Home Startups Jetpack.io helps developers focus on applications instead of infrastructure • businessroundups.org

Jetpack.io helps developers focus on applications instead of infrastructure • businessroundups.org

by Ana Lopez
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Jetpack.io founder Daniel Loreto has worked as an engineer at companies like Google, Airbnb, and Twitter, companies that had a lot of technical resources to build custom tools. But when he got his last job as an engineer at Verta Health, he found his developer team working hard on deploying infrastructure, and it distracted them from their primary job-building applications.

It’s a problem faced by many development teams that don’t have the resources of big companies like his previous employers. He decided to launch Jetpack.io to solve this infrastructure deployment problem for everyone.

He started building an end-to-end platform, but eventually abandoned that idea for a more modular approach. The first piece that comes out of that idea is called Devboxan open source development environment tool based on Nix.

Today, the startup announced the availability of Devbox Cloud in beta, cloud, a cloud version of the open source project. While it was going, the company revealed a $10 million investment in seeds, which closed a year ago but was previously unannounced.

Loreto said that when he worked at Verta, he saw that there were open source tools for deploying infrastructure like Kubernetes and Nix, but there was so much complexity around this tool that a lot of energy was spent on deploying the infrastructure to run the application, instead of building the application yourself.

“So we came to the conclusion that infrastructure should be treated as a product. And that infrastructure must be self-service and user-friendly. And so Jetpack is all about applying that kind of platform engineering mindset to the different parts of the stack in the cloud,” he said.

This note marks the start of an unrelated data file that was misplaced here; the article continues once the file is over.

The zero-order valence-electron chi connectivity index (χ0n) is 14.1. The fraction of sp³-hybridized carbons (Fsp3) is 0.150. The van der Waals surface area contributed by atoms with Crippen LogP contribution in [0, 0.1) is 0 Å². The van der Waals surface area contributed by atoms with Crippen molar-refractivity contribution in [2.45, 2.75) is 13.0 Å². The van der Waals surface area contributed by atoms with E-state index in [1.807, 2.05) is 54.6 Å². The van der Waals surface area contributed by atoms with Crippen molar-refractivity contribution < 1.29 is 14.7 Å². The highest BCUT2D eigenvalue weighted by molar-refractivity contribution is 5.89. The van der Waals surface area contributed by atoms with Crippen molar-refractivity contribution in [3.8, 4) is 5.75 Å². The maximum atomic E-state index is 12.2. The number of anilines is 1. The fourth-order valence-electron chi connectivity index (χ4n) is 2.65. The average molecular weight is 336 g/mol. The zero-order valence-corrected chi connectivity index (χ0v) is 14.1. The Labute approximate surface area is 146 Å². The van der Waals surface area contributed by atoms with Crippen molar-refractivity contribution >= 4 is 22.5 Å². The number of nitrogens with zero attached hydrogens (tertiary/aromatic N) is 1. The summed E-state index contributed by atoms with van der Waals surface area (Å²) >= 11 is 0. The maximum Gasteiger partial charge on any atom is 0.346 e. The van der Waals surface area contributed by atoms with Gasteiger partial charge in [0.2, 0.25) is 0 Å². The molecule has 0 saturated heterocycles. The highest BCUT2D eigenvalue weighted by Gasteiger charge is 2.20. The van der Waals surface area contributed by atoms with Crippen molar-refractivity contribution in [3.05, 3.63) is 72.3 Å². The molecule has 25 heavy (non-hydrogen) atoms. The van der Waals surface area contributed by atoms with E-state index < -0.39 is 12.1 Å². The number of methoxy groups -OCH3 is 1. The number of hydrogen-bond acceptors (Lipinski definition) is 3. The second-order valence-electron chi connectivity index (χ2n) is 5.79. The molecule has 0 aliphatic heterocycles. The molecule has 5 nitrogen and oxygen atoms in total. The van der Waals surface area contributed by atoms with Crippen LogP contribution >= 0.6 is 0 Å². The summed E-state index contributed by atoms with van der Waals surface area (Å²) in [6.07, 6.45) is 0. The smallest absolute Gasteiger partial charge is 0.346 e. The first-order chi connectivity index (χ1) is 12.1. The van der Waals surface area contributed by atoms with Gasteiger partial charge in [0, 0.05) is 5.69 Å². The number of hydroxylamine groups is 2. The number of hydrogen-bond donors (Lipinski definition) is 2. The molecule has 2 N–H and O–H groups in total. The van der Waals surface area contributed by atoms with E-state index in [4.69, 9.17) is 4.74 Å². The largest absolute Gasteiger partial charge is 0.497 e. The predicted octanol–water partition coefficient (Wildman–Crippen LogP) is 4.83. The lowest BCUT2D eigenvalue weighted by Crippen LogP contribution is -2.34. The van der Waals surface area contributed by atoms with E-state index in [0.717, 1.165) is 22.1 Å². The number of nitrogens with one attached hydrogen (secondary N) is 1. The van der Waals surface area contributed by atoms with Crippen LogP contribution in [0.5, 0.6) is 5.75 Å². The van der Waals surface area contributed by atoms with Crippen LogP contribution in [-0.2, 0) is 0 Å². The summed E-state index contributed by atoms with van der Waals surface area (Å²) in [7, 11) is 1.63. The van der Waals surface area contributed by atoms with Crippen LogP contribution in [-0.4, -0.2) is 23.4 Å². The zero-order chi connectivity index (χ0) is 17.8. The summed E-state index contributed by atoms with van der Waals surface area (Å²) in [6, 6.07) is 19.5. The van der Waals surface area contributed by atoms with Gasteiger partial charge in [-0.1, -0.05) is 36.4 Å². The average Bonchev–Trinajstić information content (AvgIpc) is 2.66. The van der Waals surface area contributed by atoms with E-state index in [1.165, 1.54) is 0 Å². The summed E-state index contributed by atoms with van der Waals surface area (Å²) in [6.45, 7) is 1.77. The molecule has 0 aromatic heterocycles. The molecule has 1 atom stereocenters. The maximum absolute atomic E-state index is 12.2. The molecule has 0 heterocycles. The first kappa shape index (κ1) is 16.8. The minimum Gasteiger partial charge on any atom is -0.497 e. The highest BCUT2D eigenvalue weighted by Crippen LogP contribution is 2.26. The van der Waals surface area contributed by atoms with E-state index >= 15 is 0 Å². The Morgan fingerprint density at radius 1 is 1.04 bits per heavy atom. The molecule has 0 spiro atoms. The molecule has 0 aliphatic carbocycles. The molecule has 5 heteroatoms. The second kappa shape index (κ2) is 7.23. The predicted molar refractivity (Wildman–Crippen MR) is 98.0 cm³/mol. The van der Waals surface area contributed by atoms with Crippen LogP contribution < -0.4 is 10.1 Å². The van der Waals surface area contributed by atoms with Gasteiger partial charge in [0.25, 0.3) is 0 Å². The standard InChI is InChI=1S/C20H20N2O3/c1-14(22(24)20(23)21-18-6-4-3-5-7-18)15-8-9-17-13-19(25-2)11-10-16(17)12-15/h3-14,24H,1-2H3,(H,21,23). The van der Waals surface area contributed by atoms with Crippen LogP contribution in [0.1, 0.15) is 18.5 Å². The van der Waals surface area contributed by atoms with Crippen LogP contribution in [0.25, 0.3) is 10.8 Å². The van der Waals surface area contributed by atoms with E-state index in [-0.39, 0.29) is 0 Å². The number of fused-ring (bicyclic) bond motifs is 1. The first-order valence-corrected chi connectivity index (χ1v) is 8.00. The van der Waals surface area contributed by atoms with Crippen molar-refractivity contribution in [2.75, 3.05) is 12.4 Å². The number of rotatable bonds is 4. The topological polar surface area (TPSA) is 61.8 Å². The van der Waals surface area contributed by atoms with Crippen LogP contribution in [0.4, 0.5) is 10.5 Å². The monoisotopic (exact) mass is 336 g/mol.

Devbox is a step in that direction. He built that first piece to reduce the complexity around using the Nix open source project for deploying development environments. Devbox Cloud goes even further by moving the environments to the cloud.

“So the two things we’re adding are basically making Nix easy to use without having to learn the Nix language, and then we can take that environment from on-premises to the cloud,” Loreto explains.

He plans to add additional features to the platform and has already released them Launch pad, a tool to simplify Kubernetes deployment. It will eventually also get a cloud version.

For now, Loreto plans to keep the business lean, stay disciplined, and let customers take the lead on expansion. “So I try to be very disciplined in terms of how we spend money and make sure that when we spend money, it’s because we’ve heard the right feedback from the customers,” he said.

With only 10 employees so far, he keeps his word. As an immigrant founder from Venezuela, while expanding the workforce over time, he is eager to build an inclusive workplace. “Since I identify with being an underrepresented minority, I think I wanted to grow the business [a diverse] from the very beginning,” he said.

The $10 million seed was co-led by Coatue and GV.

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